SolidWorks Teacher’s Weekly

By Richard Williams  3/30/08

 “Long, long ago in a far, far away Galaxy” does this phrase sound familiar to you? Even someone my age has watched that Star Wars classic movie a few times over. However, it does bring out a couple of interesting themes to discuss with you this week. First of all, you are truly never too old to learn something. I’m the living proof of that. Secondly, with all the modern technology that we see and use in MCAD programs like SolidWorks, what really holds us back from expanding our knowledge with it, is sometimes ourselves. Allow me to explain. When
I first started using this magnificent application, I found a great and
almost immediate joining together (mind meld) of this program and my
mind. Wow I thought, now I have a digital tool that I can use to draw whatever my mind could conceive. This is a true statement. However,
in my rush to draw those things that I had locked up in my mind for so
many years, I did not pay too much attention to the tools that
SolidWorks gives to you to bring out that creativity in all of us. So
after learning the basics I jumped right in and tried to do that
professional stuff, only to end up against a brick wall and bloodied. I
lost hours of my valuable time, when I should have slowed down to study
more fully those marvelous tools that the program has built in. This is especially important to those of us that do now see well. The tool that I speak of can be invaluable to successfully sketching out those ideas that later on become parts and assemblies. Engineers refer to a keyword “KISS” many times when building projects. That translates like this: “Keep It Simple Stupid.” Now, that is something I can relate to. I like simplicity when I design things. Here is an example of what I am talking about that I drew awhile back.



It was very simple to conceive the idea but it took me forever to get what I wanted digitally.  I tried to duplicate regular printing paper in size and physical characteristics. That part was easy to do in the picture above on those flat parts of this project. What was hard to do is the piece down below because I did not utilize SolidWorks’ amazing tool called Offset Entities. Take a look down below. Once again that part is easy to do even for a blind man like me. However, trying to draw parallel lines to the first geometry drove me nuts. Perhaps you could do it with good techniques, good eyes and some tricks you know. However, my extrusion attempts of this geometry failed time and time again. I knew what it was that had to be done but how does one do this easily like the pros out there? The right answer here is to let someone else do it, right? Finally it dawned on me that what I needed was an offsetting tool from my originally drawn geometric lines. Well son of a gun, SolidWorks gave us one but I had never used it before because I was rushing into my creativity mode. The screen shot down below was easy enough to construct but you cannot extrude a line. It must be an enclosed geometry.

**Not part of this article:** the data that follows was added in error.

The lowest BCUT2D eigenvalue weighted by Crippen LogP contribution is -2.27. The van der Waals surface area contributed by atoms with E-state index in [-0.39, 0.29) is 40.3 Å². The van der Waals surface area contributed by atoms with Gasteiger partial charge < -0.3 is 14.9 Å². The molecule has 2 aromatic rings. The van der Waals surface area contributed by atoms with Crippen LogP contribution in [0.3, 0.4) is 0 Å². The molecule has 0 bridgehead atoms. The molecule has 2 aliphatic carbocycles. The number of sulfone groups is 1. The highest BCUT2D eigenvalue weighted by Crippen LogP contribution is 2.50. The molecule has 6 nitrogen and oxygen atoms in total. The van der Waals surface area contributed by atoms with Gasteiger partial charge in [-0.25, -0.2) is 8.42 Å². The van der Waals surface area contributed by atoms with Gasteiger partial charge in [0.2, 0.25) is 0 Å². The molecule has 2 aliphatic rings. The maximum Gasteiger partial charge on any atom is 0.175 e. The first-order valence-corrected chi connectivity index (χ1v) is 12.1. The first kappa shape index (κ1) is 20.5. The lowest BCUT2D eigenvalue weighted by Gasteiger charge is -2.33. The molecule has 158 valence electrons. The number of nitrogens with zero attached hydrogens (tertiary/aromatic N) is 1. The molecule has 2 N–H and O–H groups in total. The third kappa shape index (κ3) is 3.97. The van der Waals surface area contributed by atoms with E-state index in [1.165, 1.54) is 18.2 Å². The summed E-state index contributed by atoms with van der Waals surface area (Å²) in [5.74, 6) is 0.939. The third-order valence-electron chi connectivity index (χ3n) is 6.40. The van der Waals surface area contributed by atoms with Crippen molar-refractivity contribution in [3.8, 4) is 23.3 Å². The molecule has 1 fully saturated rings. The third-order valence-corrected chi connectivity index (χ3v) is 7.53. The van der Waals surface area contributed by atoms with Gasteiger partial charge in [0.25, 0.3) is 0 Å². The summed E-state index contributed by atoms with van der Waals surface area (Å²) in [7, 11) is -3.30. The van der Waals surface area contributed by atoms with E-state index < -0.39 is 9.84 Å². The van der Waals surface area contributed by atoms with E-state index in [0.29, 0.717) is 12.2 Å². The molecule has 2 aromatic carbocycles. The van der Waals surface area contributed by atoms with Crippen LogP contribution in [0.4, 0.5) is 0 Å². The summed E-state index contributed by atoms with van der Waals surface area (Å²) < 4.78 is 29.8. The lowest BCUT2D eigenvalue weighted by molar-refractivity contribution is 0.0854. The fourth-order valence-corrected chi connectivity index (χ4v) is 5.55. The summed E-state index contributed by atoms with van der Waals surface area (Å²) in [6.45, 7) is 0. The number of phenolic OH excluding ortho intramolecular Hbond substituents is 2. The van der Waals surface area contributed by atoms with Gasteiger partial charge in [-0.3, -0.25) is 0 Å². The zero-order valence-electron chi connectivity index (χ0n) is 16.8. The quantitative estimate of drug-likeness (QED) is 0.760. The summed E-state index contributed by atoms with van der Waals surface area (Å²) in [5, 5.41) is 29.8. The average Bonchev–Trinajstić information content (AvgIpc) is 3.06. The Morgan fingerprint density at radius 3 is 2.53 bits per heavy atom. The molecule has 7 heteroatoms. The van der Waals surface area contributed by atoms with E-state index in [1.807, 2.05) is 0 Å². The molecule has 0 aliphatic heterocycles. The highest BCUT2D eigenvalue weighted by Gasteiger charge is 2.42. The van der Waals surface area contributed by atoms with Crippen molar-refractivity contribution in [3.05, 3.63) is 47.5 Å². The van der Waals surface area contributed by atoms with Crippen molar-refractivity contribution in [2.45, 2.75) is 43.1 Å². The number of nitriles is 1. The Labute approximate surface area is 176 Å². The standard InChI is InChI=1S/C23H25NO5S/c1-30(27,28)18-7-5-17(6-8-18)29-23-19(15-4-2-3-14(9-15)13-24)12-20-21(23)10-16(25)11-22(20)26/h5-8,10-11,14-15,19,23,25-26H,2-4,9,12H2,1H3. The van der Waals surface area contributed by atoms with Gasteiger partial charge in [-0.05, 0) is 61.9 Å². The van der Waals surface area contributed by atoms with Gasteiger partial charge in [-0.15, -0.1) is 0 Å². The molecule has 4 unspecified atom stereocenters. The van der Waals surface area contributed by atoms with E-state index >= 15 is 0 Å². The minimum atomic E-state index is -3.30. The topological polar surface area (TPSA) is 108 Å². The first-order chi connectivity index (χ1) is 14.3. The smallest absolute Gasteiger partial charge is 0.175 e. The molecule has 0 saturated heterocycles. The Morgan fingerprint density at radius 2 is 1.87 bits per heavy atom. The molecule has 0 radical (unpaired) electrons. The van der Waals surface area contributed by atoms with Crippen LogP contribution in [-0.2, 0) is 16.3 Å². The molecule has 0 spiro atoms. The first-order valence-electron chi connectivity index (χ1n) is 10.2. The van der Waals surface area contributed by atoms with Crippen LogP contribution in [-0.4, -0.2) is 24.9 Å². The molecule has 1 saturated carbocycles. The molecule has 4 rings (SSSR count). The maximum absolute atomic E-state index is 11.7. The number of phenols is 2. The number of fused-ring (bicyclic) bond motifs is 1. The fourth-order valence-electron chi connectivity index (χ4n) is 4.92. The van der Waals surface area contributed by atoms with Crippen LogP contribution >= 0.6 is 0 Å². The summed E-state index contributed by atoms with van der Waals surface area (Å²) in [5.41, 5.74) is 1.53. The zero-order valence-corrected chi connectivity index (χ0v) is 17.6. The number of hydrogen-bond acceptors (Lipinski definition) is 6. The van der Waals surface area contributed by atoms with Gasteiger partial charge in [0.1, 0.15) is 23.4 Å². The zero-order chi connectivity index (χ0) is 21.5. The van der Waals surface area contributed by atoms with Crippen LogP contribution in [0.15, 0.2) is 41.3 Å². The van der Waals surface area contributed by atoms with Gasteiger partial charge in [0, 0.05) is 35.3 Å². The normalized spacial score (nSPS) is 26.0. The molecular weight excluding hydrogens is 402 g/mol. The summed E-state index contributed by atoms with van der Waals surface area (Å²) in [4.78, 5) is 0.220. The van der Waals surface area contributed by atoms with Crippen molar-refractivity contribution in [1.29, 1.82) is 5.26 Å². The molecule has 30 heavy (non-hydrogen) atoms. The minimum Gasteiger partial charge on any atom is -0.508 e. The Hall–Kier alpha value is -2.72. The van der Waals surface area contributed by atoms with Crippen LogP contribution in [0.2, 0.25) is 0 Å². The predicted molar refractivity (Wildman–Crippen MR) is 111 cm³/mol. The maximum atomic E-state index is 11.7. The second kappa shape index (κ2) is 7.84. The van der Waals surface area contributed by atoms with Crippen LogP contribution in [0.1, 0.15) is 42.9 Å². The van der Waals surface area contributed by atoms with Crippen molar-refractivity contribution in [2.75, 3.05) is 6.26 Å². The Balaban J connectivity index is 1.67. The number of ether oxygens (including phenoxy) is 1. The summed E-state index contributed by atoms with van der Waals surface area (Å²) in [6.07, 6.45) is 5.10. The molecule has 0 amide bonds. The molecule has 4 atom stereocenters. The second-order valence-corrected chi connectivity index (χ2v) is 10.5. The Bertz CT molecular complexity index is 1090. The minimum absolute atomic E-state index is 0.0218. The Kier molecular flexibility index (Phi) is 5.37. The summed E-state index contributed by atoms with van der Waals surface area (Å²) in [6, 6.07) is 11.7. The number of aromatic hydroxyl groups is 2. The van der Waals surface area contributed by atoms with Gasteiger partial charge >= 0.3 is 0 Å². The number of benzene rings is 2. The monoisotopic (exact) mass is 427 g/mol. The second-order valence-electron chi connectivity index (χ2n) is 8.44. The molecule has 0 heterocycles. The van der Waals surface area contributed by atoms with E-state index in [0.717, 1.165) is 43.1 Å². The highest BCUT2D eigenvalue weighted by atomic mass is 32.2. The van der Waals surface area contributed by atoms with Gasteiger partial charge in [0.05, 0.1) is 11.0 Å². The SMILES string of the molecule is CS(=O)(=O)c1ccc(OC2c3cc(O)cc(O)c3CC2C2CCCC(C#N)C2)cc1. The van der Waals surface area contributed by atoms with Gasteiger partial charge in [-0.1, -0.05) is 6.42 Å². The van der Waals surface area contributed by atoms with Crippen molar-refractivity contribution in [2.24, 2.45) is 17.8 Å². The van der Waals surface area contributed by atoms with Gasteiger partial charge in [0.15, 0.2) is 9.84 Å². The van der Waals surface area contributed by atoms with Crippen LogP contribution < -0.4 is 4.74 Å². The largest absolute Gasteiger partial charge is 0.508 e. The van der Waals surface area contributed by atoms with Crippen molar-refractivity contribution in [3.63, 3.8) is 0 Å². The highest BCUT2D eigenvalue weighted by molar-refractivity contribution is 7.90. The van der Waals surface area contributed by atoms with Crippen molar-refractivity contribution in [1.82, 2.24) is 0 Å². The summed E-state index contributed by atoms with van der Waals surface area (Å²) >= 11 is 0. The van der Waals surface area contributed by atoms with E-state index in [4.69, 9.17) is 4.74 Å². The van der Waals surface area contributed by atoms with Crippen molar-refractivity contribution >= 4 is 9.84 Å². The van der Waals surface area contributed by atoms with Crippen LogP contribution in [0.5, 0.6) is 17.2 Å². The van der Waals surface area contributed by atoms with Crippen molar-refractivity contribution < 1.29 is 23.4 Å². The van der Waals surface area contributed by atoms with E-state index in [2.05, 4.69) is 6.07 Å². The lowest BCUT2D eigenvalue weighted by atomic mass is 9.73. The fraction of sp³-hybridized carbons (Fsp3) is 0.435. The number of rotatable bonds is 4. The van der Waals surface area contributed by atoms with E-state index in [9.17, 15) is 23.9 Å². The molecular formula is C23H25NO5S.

you can see from the screen shot down below a couple of clicks were all
that was needed other then setting the offset distance at .001” then
closing the end points. 
arrived at that offset distance by taking ten sheets of printing paper
stacked together and using a micrometer to measure the thickness and
then of course dividing it by 10, the number of sheets. Hours
were wasted because I rushed passed the basics of understanding how to
create a fully defined geometry and in not using the great tools given
to you in the
SolidWorks application. Oh well.


Now the big question on everyone’s mind is what is this thing and what good is it? Fair question and here is the answer. A single piece of paper by itself cannot support or withstand much stress. However,
if you fold it in certain ways and mate it together by gluing it
(Elmer’s Wood Glue) with other things or shapes, it can withstand some
truly amazing weights for school building projects. Yes, you are correct this was an old bar trick done with three shot glasses and a newer bill. I
know many of the teachers out there do those bridge building projects
with their students and use balsa woods which can be expensive. Paper is cheaper; easily obtainable and can provide some great building materials for projects like these. Now you have the idea and it is yours. The picture down below is a roof section I made with two sub-assemblies from that first picture and I mated them together. I
also used pine as the material for the paper because it is wood and
most of our paper is made from pine trees and also because there is no
such paper material listed in either the SolidWorks material database or on
( the MatWeb web site, which is another great source for material data. I did make a formal request for them to add it to their database of materials. They said they would. I
am like many of you out there, I am learning this application also and
I am glad to share with you my mistakes in believing that you will
avoid making them too. Here’s hoping that someone, somewhere, somehow, at sometime will be glad I shared this with the world. Sincerely. Richie.



Corporal Willy

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